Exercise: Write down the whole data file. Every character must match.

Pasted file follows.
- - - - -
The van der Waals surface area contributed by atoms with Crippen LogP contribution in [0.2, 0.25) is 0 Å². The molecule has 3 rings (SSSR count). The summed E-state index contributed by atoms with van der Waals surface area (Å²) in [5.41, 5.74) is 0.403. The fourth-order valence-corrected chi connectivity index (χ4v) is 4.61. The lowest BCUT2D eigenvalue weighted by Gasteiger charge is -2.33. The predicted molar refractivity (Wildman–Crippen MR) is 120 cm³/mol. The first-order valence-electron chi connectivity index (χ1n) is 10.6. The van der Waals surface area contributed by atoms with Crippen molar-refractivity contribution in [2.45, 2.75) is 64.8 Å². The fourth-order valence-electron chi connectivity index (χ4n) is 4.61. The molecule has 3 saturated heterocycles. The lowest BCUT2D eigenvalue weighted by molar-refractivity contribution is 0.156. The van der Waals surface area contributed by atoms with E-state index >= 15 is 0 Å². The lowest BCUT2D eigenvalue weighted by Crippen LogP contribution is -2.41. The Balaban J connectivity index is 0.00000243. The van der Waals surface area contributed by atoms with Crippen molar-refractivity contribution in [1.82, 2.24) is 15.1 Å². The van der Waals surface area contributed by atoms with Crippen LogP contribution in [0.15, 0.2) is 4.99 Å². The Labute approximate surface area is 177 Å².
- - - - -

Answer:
The van der Waals surface area contributed by atoms with Crippen LogP contribution in [0.2, 0.25) is 0 Å². The molecule has 3 rings (SSSR count). The summed E-state index contributed by atoms with van der Waals surface area (Å²) in [5.41, 5.74) is 0.403. The fourth-order valence-corrected chi connectivity index (χ4v) is 4.61. The lowest BCUT2D eigenvalue weighted by Gasteiger charge is -2.33. The predicted molar refractivity (Wildman–Crippen MR) is 120 cm³/mol. The first-order valence-electron chi connectivity index (χ1n) is 10.6. The van der Waals surface area contributed by atoms with Crippen molar-refractivity contribution in [2.45, 2.75) is 64.8 Å². The fourth-order valence-electron chi connectivity index (χ4n) is 4.61. The molecule has 3 saturated heterocycles. The lowest BCUT2D eigenvalue weighted by molar-refractivity contribution is 0.156. The van der Waals surface area contributed by atoms with E-state index >= 15 is 0 Å². The lowest BCUT2D eigenvalue weighted by Crippen LogP contribution is -2.41. The Balaban J connectivity index is 0.00000243. The van der Waals surface area contributed by atoms with Crippen molar-refractivity contribution in [1.82, 2.24) is 15.1 Å². The van der Waals surface area contributed by atoms with Crippen LogP contribution in [0.15, 0.2) is 4.99 Å². The Labute approximate surface area is 177 Å².